Was it last month -- the Prince Harry viral video? It was actually very funny to see Harry jumping into a pool, Harry hiding his private parts. And every day there are other viral things -- politician with foot in his mouth, babies falling in love, old folks stumbling -- all sorts of ridiculousness that get us laughing, laughing, and laughing ...

Hey, laughter isn't a deadly disease. I guess maybe this sour-grapes blog is the only way I can bring myself to admit that I wish one of my blogs could go viral, like this video someone sent me yesterday.

Tuesday, October 2, 2012


Hmm. What will people remember about me after I'm gone?

Picasso, all those pictures he created -- Rodin. his  sculpture -- is "The Kiss" his legacy?

Shakespeare -- comedies, tragedies, all those plays about Kings.   Beethoven symphonies, concertos, umpteen works of music?

I danced.

Sometimes, in an entranced state of energy, where I was not aware of ME,  but within each moment, the feeling of the movement in relation to the music was out -- out and beyond the stage, in the air, in the theater, in the audience.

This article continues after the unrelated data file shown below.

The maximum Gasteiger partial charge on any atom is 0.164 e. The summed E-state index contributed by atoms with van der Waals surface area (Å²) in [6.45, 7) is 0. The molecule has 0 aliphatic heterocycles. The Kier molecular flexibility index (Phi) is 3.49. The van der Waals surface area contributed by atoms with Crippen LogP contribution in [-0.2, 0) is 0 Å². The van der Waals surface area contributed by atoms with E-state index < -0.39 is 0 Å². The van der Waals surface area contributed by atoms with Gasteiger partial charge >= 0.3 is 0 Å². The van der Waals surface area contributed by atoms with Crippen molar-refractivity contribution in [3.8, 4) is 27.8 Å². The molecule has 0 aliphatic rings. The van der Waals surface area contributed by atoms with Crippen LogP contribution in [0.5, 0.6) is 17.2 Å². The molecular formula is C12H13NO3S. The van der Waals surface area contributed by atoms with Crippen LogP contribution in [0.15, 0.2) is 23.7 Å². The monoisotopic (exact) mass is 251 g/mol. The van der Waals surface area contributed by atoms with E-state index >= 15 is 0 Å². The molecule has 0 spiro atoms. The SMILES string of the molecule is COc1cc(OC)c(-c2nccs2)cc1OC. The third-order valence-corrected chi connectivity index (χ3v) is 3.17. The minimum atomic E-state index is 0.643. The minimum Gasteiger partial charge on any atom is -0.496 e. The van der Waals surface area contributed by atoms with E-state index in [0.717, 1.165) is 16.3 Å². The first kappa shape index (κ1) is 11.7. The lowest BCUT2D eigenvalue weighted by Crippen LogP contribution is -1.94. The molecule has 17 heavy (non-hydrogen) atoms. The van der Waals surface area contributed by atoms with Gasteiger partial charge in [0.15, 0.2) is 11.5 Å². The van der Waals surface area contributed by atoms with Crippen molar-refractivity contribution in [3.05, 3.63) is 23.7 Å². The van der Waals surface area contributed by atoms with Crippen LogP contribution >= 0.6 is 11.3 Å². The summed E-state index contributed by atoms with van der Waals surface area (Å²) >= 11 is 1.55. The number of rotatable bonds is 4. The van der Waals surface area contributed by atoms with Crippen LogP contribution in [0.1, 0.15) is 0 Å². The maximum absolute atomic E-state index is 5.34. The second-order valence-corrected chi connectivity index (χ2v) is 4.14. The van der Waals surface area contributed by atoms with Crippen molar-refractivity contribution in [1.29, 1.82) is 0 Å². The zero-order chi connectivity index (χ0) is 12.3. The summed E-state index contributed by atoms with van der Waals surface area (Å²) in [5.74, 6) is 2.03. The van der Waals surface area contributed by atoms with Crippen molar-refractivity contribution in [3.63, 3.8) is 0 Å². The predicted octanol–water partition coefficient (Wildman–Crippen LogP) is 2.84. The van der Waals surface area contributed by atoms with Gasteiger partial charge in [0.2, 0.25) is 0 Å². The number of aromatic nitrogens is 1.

How do I know that?    I just know it.

I tried to do a lot of other things with my husband -- off and on Broadway plays, a school, and some  community projects that happened, but went nowhere, except that got me into writing more and more.

Sometimes, when I was writing WOMAN OF THE CENTURY, that thereness, that intense being on the moment at the moment was there.   I wasn't writing about an idea, the idea was writing itself.    How do I know that?  Because I remember those places in my book, where I was in the world I had been creating, and I knew.  I wasn't Emily the writer, I was there at the moment, in the place, in the space, in the mind, and heart of someone who'd gone back in time and was there in the scene.

Occasionally, in relationships with dancers I've worked with, I have had that sense of utter communication  -- that I was saying something to the soul of the person with whom I was sharing a moment in his life and my life.

I've even  had that powerful sense of touching, reaching, being deeply, intensely close to someone, a tech person  I've been working with,  on the phone.

What is this on the moment stuff -- this utter communication -- an idea writing itself, a movement I was doing burning itself into the minds of people who were watching me so they feel as if they're dancing?